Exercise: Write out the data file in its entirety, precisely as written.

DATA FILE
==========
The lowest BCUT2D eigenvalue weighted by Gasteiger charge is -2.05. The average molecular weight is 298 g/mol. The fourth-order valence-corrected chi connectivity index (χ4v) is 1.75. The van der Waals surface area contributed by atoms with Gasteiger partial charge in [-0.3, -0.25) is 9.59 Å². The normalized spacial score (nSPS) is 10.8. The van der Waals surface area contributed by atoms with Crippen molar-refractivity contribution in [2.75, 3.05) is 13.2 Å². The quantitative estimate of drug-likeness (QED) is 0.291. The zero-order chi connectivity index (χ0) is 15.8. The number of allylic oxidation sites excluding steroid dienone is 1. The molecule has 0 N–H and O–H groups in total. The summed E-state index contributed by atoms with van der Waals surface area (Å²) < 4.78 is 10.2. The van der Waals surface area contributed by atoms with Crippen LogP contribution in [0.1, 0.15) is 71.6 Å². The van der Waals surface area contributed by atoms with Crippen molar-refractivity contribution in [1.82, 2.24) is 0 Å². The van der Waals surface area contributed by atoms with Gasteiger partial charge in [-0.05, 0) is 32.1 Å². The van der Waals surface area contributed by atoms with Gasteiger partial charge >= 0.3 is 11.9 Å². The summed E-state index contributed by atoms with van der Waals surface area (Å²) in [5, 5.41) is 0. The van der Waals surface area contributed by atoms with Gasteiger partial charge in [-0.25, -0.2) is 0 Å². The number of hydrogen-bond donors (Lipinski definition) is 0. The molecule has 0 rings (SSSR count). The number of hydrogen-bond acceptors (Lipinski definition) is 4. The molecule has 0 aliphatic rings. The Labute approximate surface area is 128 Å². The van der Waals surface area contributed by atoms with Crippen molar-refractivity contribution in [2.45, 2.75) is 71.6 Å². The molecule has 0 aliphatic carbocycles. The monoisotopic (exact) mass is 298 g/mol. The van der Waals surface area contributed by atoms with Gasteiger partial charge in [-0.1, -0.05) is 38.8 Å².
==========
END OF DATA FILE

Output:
The lowest BCUT2D eigenvalue weighted by Gasteiger charge is -2.05. The average molecular weight is 298 g/mol. The fourth-order valence-corrected chi connectivity index (χ4v) is 1.75. The van der Waals surface area contributed by atoms with Gasteiger partial charge in [-0.3, -0.25) is 9.59 Å². The normalized spacial score (nSPS) is 10.8. The van der Waals surface area contributed by atoms with Crippen molar-refractivity contribution in [2.75, 3.05) is 13.2 Å². The quantitative estimate of drug-likeness (QED) is 0.291. The zero-order chi connectivity index (χ0) is 15.8. The number of allylic oxidation sites excluding steroid dienone is 1. The molecule has 0 N–H and O–H groups in total. The summed E-state index contributed by atoms with van der Waals surface area (Å²) < 4.78 is 10.2. The van der Waals surface area contributed by atoms with Crippen LogP contribution in [0.1, 0.15) is 71.6 Å². The van der Waals surface area contributed by atoms with Crippen molar-refractivity contribution in [1.82, 2.24) is 0 Å². The van der Waals surface area contributed by atoms with Gasteiger partial charge in [-0.05, 0) is 32.1 Å². The van der Waals surface area contributed by atoms with Gasteiger partial charge >= 0.3 is 11.9 Å². The summed E-state index contributed by atoms with van der Waals surface area (Å²) in [5, 5.41) is 0. The van der Waals surface area contributed by atoms with Gasteiger partial charge in [-0.25, -0.2) is 0 Å². The number of hydrogen-bond donors (Lipinski definition) is 0. The molecule has 0 rings (SSSR count). The number of hydrogen-bond acceptors (Lipinski definition) is 4. The molecule has 0 aliphatic rings. The Labute approximate surface area is 128 Å². The van der Waals surface area contributed by atoms with Crippen molar-refractivity contribution in [2.45, 2.75) is 71.6 Å². The molecule has 0 aliphatic carbocycles. The monoisotopic (exact) mass is 298 g/mol. The van der Waals surface area contributed by atoms with Gasteiger partial charge in [-0.1, -0.05) is 38.8 Å².